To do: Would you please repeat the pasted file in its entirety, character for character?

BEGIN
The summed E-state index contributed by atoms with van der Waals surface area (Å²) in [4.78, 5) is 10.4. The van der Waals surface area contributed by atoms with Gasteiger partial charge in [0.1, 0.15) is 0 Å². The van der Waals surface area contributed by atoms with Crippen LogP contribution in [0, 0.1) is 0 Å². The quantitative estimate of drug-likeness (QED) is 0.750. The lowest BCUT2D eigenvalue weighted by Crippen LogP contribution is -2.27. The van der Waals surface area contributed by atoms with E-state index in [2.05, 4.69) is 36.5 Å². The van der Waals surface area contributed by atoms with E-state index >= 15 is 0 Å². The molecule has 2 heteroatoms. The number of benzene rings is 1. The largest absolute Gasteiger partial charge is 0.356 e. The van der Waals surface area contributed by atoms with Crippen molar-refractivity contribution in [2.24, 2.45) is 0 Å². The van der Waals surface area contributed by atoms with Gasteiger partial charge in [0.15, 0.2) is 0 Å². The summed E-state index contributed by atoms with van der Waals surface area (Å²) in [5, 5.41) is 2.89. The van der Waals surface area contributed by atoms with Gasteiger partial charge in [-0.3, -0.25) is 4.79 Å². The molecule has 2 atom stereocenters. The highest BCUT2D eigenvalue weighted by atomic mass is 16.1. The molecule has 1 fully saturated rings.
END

The summed E-state index contributed by atoms with van der Waals surface area (Å²) in [4.78, 5) is 10.4. The van der Waals surface area contributed by atoms with Gasteiger partial charge in [0.1, 0.15) is 0 Å². The van der Waals surface area contributed by atoms with Crippen LogP contribution in [0, 0.1) is 0 Å². The quantitative estimate of drug-likeness (QED) is 0.750. The lowest BCUT2D eigenvalue weighted by Crippen LogP contribution is -2.27. The van der Waals surface area contributed by atoms with E-state index in [2.05, 4.69) is 36.5 Å². The van der Waals surface area contributed by atoms with E-state index >= 15 is 0 Å². The molecule has 2 heteroatoms. The number of benzene rings is 1. The largest absolute Gasteiger partial charge is 0.356 e. The van der Waals surface area contributed by atoms with Crippen molar-refractivity contribution in [2.24, 2.45) is 0 Å². The van der Waals surface area contributed by atoms with Gasteiger partial charge in [0.15, 0.2) is 0 Å². The summed E-state index contributed by atoms with van der Waals surface area (Å²) in [5, 5.41) is 2.89. The van der Waals surface area contributed by atoms with Gasteiger partial charge in [-0.3, -0.25) is 4.79 Å². The molecule has 2 atom stereocenters. The highest BCUT2D eigenvalue weighted by atomic mass is 16.1. The molecule has 1 fully saturated rings.